The following comes from a May 2 Regina Magazine article by Beverly Stevens:

With all the hullabaloo on this topic, I have tried valiantly to avoid having a  knee-jerk opinion on altar girls. Now, however, I have actually spent some time thinking about it. And I do have an opinion, based on my personal experience both as a Catholic mother and REGINA’s Editor.

What’s it like to have no priests? Imagine a country where there is one elderly priest for every 10 parishes. Or one where all the priests are ‘rented’ from Third World countries. Or where it’s impossible to have your child baptized — that is, if you are so lucky as to have a child. Or where the churches are closed, shuttered, and filthy from neglect.

What am I describing? Huge swathes of Western Europe today. And I have to say it: no altar boys means no vocations. Where liberal churchmanship prevails and altar girls are the norm, vocations are almost non-existent.

And like it or not, boys don’t like serving alongside girls. Now, feminists would have us believe that this is due to some innate prejudice against girls held by pre-pubescent boys. In any case, it’s a fact.

It’s also a fact that 80% of recently ordained priests in the US were altar boys. I’ll say it again: altar boys = priests.

Of interest is the fact that when you bring these facts up to the pro-altar girl crowd, their eyes glaze over with a kind of righteous fury. Basically, they will inform you grimly, it is their right to have their daughters serve. Never mind that this ‘right’ is driving away potential vocations. Well, they will insist with a triumphant smile, then the Church just needs to let women be priests.

This kind of conversation fascinates me because it is evidence of two distinctly different mindsets — and some would say distinctly different Churches — in Catholicism.

Their mindset is that the priesthood is a job, and that all jobs are opportunities to gain economic and social privilege. Hence, women must be permitted to be priests. Speaking as a former senior vice president of a global bank, I just want to say that this is deeply wrong-headed thinking.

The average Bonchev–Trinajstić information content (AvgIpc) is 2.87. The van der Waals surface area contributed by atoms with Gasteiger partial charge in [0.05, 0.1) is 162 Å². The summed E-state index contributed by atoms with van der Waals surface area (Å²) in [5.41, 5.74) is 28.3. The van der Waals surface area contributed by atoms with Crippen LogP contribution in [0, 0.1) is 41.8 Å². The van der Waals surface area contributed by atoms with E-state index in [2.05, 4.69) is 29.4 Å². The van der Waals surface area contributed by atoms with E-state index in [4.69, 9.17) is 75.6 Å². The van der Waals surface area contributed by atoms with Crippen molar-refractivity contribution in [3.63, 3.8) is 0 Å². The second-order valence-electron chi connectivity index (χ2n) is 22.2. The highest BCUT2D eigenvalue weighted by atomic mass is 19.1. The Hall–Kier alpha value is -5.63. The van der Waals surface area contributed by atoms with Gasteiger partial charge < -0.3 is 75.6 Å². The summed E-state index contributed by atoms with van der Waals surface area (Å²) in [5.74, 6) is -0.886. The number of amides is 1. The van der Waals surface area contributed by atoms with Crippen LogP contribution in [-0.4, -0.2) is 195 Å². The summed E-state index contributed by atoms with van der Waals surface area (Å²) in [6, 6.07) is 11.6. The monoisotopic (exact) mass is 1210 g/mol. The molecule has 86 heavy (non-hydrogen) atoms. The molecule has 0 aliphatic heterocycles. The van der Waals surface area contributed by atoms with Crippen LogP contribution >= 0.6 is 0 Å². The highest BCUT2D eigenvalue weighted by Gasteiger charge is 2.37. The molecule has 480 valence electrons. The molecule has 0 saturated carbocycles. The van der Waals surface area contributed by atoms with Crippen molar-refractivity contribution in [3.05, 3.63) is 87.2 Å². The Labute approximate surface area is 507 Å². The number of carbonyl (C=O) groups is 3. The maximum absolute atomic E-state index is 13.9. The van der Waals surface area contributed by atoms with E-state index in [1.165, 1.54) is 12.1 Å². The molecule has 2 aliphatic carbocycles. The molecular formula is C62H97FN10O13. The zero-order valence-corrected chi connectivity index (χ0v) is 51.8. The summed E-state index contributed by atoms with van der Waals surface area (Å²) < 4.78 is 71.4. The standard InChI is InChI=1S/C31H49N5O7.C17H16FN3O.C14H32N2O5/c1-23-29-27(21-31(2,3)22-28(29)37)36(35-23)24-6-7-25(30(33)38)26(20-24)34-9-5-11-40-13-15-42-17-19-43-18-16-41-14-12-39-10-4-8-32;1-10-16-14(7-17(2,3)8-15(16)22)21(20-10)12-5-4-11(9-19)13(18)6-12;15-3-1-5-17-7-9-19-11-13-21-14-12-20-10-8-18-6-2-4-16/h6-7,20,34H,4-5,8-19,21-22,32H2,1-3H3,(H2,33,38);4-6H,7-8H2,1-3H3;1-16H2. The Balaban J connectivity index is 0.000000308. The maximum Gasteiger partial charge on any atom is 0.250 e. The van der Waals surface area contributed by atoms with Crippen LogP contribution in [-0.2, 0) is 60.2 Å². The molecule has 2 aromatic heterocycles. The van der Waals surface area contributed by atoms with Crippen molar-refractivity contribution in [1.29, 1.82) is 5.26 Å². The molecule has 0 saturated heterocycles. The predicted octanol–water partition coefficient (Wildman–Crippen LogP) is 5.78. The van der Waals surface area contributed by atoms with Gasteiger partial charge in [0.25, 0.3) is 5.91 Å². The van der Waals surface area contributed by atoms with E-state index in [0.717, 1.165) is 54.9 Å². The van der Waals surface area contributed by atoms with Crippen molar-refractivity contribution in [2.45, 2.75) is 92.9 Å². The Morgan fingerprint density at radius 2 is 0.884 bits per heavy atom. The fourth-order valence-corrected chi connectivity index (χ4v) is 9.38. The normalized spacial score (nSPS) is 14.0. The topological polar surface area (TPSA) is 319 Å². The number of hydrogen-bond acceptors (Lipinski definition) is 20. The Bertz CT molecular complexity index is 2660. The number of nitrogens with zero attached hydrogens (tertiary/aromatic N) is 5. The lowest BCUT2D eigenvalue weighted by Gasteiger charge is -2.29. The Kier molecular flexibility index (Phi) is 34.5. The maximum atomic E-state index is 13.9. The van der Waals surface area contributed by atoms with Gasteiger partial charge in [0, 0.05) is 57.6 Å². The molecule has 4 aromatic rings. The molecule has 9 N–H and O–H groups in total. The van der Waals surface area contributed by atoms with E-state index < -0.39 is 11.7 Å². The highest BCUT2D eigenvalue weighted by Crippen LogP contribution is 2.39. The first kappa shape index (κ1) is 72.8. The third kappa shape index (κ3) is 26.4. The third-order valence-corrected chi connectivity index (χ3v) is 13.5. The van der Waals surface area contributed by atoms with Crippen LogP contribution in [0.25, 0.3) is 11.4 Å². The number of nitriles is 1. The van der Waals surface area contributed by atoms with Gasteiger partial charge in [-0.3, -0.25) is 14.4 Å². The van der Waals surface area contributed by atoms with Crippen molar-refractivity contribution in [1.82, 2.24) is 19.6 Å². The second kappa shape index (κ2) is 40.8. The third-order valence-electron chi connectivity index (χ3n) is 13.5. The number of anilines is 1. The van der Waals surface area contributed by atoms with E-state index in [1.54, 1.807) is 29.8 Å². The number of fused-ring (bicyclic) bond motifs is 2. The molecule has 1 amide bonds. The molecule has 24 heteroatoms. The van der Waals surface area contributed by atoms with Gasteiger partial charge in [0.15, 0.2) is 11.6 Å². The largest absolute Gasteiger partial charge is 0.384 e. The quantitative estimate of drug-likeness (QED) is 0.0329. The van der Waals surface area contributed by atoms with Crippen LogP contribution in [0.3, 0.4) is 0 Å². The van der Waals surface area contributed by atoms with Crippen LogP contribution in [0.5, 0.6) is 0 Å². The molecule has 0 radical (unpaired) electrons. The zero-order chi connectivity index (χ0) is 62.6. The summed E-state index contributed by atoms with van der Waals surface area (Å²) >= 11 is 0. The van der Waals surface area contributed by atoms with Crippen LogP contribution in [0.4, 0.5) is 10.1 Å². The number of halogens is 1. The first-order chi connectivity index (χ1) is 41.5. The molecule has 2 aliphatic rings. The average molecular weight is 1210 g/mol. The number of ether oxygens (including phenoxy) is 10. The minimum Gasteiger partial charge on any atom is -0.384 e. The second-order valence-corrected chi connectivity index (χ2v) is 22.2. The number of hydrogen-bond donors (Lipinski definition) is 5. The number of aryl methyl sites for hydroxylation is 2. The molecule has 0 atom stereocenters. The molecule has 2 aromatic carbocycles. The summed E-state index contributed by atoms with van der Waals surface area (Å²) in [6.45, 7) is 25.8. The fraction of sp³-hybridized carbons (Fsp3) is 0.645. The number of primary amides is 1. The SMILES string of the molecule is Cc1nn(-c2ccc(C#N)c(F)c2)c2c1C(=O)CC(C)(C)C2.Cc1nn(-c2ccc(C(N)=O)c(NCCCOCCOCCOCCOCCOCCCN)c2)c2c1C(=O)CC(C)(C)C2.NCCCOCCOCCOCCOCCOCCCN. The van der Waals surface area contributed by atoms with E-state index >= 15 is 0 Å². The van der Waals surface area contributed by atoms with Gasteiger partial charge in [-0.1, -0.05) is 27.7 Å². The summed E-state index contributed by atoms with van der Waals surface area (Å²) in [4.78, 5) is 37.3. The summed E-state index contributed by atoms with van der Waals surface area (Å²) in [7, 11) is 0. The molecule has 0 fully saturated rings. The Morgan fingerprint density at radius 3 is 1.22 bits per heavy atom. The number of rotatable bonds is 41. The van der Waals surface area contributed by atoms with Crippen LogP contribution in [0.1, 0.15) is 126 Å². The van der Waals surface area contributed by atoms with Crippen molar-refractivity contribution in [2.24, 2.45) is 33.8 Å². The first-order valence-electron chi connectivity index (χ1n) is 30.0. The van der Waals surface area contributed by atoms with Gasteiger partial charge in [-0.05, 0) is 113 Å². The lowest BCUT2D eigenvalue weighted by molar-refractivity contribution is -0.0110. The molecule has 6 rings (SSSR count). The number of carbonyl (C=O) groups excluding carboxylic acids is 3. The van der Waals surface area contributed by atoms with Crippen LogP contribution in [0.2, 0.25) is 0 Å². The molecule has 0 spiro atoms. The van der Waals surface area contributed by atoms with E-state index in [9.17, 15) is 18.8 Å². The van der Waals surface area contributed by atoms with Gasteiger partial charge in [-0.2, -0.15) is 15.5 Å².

The priesthood is not a job. A priest is not a ‘community leader.’ He is likewise not social worker. He is not a shoulder to cry on or a jovial guy to preside over your family weddings. Also, he is not a facilities manager. He may act in these capacities, but it is a fundamental error to see him as a mere functionary in a collar, because of course a woman can do all of those jobs.

That’s not the point.

For 2000 years, the Roman Catholic priesthood has been understood as a spiritual vocation, wherein the priest stands in persona Christi (“in the person of Christ”). Hence, his hands and indeed his entire person are consecrated; he is a man who exists entirely for his people. He is in fact married to the Church.

It is this understanding of the priesthood upon which the Church was founded, and upon which she has built the civilization of the West. Only those who are clueless about the benefits that this civilization brings which is in fact the mother of all of their liberties would want to destroy this for feminist ideology.

Isn’t it incredibly ironic that the future of the Church should rest upon something that has gone un-noticed through all the high-flown rhetoric of the last 50 years?

The lowly altar boy.

Bring him back. He is the future of the Church — nay, the future of Civilization.